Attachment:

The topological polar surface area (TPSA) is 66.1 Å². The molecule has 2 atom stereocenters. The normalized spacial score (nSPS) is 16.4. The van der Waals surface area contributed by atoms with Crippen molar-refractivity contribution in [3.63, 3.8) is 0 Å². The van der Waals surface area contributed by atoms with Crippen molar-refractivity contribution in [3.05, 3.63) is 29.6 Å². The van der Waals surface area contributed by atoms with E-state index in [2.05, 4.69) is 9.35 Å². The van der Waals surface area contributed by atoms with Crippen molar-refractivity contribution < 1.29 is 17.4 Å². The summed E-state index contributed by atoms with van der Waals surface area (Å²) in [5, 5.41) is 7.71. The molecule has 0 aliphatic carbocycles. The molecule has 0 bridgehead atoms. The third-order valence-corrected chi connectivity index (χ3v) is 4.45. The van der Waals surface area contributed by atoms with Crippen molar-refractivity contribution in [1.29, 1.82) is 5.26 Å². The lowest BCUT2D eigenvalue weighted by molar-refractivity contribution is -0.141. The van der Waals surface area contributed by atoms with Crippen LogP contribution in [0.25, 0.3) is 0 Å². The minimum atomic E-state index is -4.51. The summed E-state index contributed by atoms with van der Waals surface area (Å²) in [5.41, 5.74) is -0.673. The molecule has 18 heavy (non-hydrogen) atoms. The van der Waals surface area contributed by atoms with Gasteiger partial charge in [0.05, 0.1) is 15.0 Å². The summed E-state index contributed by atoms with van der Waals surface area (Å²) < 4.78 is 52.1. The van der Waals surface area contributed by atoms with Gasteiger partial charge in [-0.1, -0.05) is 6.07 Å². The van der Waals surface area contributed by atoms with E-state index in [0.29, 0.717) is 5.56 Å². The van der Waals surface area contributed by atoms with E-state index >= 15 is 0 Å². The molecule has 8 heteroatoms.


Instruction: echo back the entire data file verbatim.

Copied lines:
The topological polar surface area (TPSA) is 66.1 Å². The molecule has 2 atom stereocenters. The normalized spacial score (nSPS) is 16.4. The van der Waals surface area contributed by atoms with Crippen molar-refractivity contribution in [3.63, 3.8) is 0 Å². The van der Waals surface area contributed by atoms with Crippen molar-refractivity contribution in [3.05, 3.63) is 29.6 Å². The van der Waals surface area contributed by atoms with E-state index in [2.05, 4.69) is 9.35 Å². The van der Waals surface area contributed by atoms with Crippen molar-refractivity contribution < 1.29 is 17.4 Å². The summed E-state index contributed by atoms with van der Waals surface area (Å²) in [5, 5.41) is 7.71. The molecule has 0 aliphatic carbocycles. The molecule has 0 bridgehead atoms. The third-order valence-corrected chi connectivity index (χ3v) is 4.45. The van der Waals surface area contributed by atoms with Crippen molar-refractivity contribution in [1.29, 1.82) is 5.26 Å². The lowest BCUT2D eigenvalue weighted by molar-refractivity contribution is -0.141. The van der Waals surface area contributed by atoms with Crippen LogP contribution in [0.25, 0.3) is 0 Å². The minimum atomic E-state index is -4.51. The summed E-state index contributed by atoms with van der Waals surface area (Å²) in [5.41, 5.74) is -0.673. The molecule has 18 heavy (non-hydrogen) atoms. The van der Waals surface area contributed by atoms with Gasteiger partial charge in [0.05, 0.1) is 15.0 Å². The summed E-state index contributed by atoms with van der Waals surface area (Å²) < 4.78 is 52.1. The van der Waals surface area contributed by atoms with Gasteiger partial charge in [-0.1, -0.05) is 6.07 Å². The van der Waals surface area contributed by atoms with E-state index in [0.29, 0.717) is 5.56 Å². The van der Waals surface area contributed by atoms with E-state index >= 15 is 0 Å². The molecule has 8 heteroatoms.